The list of the building’s achievements is remarkable. The core of the project is its super efficient walls, which are made from 16 inches of Structural Insulated Panels or SIPs. Built to Passive House energy standards, the building relies on its inhabitants to keep it heated. South-facing windows for solar heat and an electric boiler are incorporated to reduce energy demands to a mere 10% of a typical building. The integrated solar array crowning the classroom produces enough energy to offset the building’s demand, creating a net-zero energy project that will take a year of use to certify.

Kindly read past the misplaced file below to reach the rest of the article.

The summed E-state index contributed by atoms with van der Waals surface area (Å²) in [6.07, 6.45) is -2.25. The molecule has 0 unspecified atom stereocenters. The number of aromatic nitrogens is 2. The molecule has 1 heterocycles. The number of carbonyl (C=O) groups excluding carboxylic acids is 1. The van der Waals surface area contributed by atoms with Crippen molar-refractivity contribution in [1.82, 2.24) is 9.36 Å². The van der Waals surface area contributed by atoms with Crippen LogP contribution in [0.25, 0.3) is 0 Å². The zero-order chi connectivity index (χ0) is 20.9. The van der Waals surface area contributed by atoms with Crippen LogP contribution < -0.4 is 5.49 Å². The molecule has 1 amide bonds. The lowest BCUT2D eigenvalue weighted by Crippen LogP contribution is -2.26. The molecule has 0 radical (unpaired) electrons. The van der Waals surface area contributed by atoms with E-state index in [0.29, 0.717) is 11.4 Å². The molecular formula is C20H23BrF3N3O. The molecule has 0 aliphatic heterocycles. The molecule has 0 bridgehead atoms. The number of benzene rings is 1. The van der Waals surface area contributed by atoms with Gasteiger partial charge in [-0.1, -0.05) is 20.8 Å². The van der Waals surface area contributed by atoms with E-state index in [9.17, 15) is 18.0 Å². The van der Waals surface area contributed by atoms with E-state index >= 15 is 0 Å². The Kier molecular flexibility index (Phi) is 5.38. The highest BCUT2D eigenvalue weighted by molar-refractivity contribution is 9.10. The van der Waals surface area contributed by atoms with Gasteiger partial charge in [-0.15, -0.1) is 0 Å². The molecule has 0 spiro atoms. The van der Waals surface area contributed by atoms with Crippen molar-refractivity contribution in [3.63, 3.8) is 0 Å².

To achieve LEED Platinum certification the project went to great lengths to be site and materials-sensitive. Build on an unused volleyball court, the building is skinned in recycled zinc siding, and framed with reclaimed wooden beams. The bank of windows and solar tubes also allows for great daylighting. Half of the classroom’s roof is covered in green to help maintain indoor temperatures and add biodiversity to the campus. Other resources were also carefully considered, allowing the building to consume 87% less water than an average university building – in large part by incorporating composting toilet technology.
The integrated design was carefully balanced to enhance the character of the building, demonstrating how contemporary architecture can thrive in the pursuit of sustainable design.
Lead Photograph © Paul Crosby